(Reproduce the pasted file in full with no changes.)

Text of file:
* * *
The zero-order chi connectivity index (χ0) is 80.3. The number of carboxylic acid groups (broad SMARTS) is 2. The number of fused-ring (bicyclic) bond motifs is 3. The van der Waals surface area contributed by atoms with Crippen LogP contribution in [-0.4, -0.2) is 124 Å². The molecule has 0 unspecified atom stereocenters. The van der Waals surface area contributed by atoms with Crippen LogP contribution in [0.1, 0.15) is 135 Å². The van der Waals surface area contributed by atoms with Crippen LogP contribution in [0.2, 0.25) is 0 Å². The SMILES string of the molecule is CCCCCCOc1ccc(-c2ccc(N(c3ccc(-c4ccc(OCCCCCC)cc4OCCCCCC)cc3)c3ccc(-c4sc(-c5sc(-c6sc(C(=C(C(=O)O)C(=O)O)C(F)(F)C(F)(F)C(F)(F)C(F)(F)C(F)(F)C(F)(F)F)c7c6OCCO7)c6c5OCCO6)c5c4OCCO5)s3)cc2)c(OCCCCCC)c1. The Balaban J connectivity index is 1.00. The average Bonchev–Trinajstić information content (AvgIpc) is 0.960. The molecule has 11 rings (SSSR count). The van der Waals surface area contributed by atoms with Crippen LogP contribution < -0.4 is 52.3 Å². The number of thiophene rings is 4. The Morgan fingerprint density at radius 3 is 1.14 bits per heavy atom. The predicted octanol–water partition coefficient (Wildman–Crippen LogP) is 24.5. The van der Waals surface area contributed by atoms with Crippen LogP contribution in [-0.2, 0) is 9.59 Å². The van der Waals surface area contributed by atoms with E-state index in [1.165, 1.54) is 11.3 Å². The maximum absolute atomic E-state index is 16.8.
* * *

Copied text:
The zero-order chi connectivity index (χ0) is 80.3. The number of carboxylic acid groups (broad SMARTS) is 2. The number of fused-ring (bicyclic) bond motifs is 3. The van der Waals surface area contributed by atoms with Crippen LogP contribution in [-0.4, -0.2) is 124 Å². The molecule has 0 unspecified atom stereocenters. The van der Waals surface area contributed by atoms with Crippen LogP contribution in [0.1, 0.15) is 135 Å². The van der Waals surface area contributed by atoms with Crippen LogP contribution in [0.2, 0.25) is 0 Å². The SMILES string of the molecule is CCCCCCOc1ccc(-c2ccc(N(c3ccc(-c4ccc(OCCCCCC)cc4OCCCCCC)cc3)c3ccc(-c4sc(-c5sc(-c6sc(C(=C(C(=O)O)C(=O)O)C(F)(F)C(F)(F)C(F)(F)C(F)(F)C(F)(F)C(F)(F)F)c7c6OCCO7)c6c5OCCO6)c5c4OCCO5)s3)cc2)c(OCCCCCC)c1. The Balaban J connectivity index is 1.00. The average Bonchev–Trinajstić information content (AvgIpc) is 0.960. The molecule has 11 rings (SSSR count). The van der Waals surface area contributed by atoms with Crippen LogP contribution < -0.4 is 52.3 Å². The number of thiophene rings is 4. The Morgan fingerprint density at radius 3 is 1.14 bits per heavy atom. The predicted octanol–water partition coefficient (Wildman–Crippen LogP) is 24.5. The van der Waals surface area contributed by atoms with Crippen LogP contribution in [-0.2, 0) is 9.59 Å². The van der Waals surface area contributed by atoms with E-state index in [1.165, 1.54) is 11.3 Å². The maximum absolute atomic E-state index is 16.8.